17th century shamshir by Assad Ullah
Nature reports that scientists studying the technology of Damascus steel believe the material used in Arabic Medieval weapons may deserve to be regarded as an early form of nanotechnology.
Unfortunately, they seem to be unaware of the similar technology used in the Indonesian keris, or of the far more complex metallurgy of Japanese swords. And they are evidently unfortunately also unaware of the revival of Damascus steel-making by the late American knifemaker William F. Moran.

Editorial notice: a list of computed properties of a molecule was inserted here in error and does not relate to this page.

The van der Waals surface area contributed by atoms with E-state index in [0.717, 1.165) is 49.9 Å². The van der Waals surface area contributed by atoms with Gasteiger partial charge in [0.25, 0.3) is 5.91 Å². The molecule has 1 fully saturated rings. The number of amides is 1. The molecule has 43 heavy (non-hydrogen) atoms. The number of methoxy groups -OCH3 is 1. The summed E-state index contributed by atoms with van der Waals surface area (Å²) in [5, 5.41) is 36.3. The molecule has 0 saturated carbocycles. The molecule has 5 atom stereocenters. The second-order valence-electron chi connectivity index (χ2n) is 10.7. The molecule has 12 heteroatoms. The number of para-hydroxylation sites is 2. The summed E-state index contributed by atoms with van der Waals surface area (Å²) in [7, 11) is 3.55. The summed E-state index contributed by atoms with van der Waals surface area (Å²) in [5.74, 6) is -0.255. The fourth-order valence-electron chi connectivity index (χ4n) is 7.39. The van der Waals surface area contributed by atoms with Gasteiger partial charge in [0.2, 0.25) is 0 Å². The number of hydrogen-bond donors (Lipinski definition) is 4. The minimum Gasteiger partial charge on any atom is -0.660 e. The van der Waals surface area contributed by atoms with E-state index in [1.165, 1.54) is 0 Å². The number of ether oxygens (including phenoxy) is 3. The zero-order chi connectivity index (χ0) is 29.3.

Think carbon nanotubes are new-fangled? Think again. The Crusaders felt the might of the tube when they fought against the Muslims and their distinctive, patterned Damascus blades.
Sabres from Damascus, now in Syria, date back as far as 900 AD. Strong and sharp, they are made from a type of steel called wootz.
Their blades bear a banded pattern thought to have been created as the sword was annealed and forged. But the secret of the swords’ manufacture was lost in the eighteenth century.
Materials researcher Peter Paufler and his colleagues at Dresden University, Germany, have taken electron-microscope pictures of the swords and found that wootz has a microstructure of nano-metre-sized tubes, just like carbon nanotubes used in modern technologies for their lightweight strength.